dNpred/dt=b(cNprey)Npred−dNpreddNpred/dt=b(cNprey)Npred−dNpred

The Lotka–Volterra equations for predator and prey population growth therefore explicitly link the two populations, each functioning as a density-dependent regulator on the other. Predators regulate the growth of the prey population by functioning as a source of density-dependent mortality. The prey population functions as a source of density-dependent regulation on the birthrate of the predator population. To understand how these two populations interact, we can use the same graphical approach used to examine the outcomes of interspecific competition (Chapter 13, Section 13.2).

In the absence of predators (or at low predator density), the prey population grows exponentially (d*N*prey/d*t* = *rN*prey).
As the predator population increases, prey mortality increases until
eventually the mortality rate resulting from predation, (*cN*prey)*N*pred, is equal to the inherent growth rate of the prey population, *rN*prey, and the net population growth for the prey species is zero (d*N*prey/d*t* = 0). We can solve for the size of the predator population (*N*pred) at which this occurs:

cNpreyNpred=rNpreycNpred=rNpred=rccNpreyNpred=rNprey cNpred=r Npred=rc

Simply put, the growth rate of the prey population is zero when the
number of predators is equal to the per capita growth rate of the prey
population (*r*) divided by the efficiency of predation (*c*).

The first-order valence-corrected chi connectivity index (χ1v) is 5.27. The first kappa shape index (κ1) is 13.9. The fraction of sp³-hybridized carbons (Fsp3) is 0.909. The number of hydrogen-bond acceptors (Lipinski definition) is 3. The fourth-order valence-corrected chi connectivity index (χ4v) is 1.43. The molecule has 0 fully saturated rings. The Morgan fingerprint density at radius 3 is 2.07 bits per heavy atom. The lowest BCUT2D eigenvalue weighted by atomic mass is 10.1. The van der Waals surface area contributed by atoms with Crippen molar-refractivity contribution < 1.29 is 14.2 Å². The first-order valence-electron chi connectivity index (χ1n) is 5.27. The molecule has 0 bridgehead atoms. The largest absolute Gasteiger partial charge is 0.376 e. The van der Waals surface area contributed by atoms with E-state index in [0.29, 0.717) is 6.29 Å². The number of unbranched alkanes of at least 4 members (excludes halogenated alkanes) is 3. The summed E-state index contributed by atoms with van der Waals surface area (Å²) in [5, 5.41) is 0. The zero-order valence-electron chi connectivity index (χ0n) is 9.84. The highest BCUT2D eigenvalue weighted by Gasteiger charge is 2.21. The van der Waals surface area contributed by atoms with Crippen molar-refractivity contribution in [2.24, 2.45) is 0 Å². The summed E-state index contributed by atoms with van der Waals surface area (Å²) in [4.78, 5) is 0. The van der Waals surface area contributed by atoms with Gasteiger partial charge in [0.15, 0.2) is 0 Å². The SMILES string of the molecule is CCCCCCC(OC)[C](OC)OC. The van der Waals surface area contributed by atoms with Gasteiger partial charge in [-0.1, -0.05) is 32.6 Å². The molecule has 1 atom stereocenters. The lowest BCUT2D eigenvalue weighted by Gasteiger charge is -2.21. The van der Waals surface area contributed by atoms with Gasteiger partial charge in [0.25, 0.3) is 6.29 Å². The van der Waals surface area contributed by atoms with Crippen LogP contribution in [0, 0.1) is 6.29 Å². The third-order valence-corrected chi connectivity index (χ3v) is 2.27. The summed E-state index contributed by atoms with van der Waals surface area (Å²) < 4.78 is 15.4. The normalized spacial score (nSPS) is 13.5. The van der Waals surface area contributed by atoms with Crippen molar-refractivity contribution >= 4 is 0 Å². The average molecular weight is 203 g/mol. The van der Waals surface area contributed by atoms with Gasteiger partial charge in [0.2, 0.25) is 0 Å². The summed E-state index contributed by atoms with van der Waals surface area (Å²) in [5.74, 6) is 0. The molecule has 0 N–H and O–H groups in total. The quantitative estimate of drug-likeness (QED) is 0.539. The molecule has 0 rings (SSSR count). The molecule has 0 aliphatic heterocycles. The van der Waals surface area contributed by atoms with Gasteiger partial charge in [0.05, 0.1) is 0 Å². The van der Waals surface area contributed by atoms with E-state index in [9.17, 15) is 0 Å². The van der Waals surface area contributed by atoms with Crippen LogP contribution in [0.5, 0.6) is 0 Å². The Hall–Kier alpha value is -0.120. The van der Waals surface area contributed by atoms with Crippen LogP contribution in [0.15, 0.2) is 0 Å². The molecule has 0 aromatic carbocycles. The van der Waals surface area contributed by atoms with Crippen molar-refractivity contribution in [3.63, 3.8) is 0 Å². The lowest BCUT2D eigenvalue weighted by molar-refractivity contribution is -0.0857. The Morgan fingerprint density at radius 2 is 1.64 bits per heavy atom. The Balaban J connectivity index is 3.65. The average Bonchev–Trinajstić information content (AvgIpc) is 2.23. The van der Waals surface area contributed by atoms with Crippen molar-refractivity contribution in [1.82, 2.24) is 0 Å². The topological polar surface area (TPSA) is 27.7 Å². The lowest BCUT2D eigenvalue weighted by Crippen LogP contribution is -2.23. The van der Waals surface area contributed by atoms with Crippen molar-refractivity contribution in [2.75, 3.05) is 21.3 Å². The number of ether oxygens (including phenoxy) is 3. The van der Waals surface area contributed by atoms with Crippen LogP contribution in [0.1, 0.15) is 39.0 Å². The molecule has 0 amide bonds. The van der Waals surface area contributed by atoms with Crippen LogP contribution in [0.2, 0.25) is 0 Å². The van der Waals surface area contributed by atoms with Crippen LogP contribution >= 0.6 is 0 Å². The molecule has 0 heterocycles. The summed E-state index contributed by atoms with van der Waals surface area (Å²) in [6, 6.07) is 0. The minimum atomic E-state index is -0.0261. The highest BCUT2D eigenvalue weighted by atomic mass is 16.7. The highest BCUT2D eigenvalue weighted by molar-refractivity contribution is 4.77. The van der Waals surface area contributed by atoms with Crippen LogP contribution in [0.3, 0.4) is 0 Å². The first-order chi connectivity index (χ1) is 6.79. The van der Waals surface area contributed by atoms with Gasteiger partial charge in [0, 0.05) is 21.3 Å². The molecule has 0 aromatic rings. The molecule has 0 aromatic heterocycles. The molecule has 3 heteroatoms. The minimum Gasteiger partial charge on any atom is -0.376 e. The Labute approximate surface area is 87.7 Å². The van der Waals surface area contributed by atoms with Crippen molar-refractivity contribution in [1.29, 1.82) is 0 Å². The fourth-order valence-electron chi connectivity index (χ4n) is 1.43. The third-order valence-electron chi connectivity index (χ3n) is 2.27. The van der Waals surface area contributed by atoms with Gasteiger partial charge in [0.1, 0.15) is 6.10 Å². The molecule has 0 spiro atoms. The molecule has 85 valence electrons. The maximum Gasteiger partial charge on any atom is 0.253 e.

This value therefore defines the zero-growth isocline for the prey population (Figure 14.2a). As with the construction of the zero-growth isoclines in the analysis of the Lotka–Volterra competition equations (see Section 13.2, Figure 13.1), the two axes of the graph represent the two interacting populations. The *x*-axis represents the size of the prey population (*N*prey), and the *y*-axis represents the predator population (*N*pred). The prey zero-growth isocline is independent of the prey population size (*N*prey) and is represented by a line parallel to the *x*-axis at a point along the *y*-axis represented by the value *N*pred = *r*/*c*. For values of *N*pred below the zero-growth isocline, mortality resulting from predation, (*cN*prey)*N*pred, is less than the inherent growth rate of the prey population (*rN*prey),
so population growth is positive and the prey population increases, as
represented by the green horizontal arrow pointing to the right. If the
predator population exceeds this value, mortality resulting from
predation, (*cN*prey)*N*pred, is greater than the inherent growth rate of the prey population (*rN*prey)
and the growth rate of the prey becomes negative. The corresponding
decline in the size of the prey population is represented by the green
arrow pointing to the left.

Likewise, we can define the zero-growth isocline for the predator
population by examining the influence of prey population size on the
growth rate of the predator population. The growth rate of the predator
population is zero (d*N*pred/d*t* = 0) when the rate of predator increase (resulting from the consumption of prey) is equal to the rate of mortality:

b(cNprey)Npred=dNpredbcNprey=dNprey=dbcb(cNprey)Npred=dNpred bcNprey=d Nprey=dbc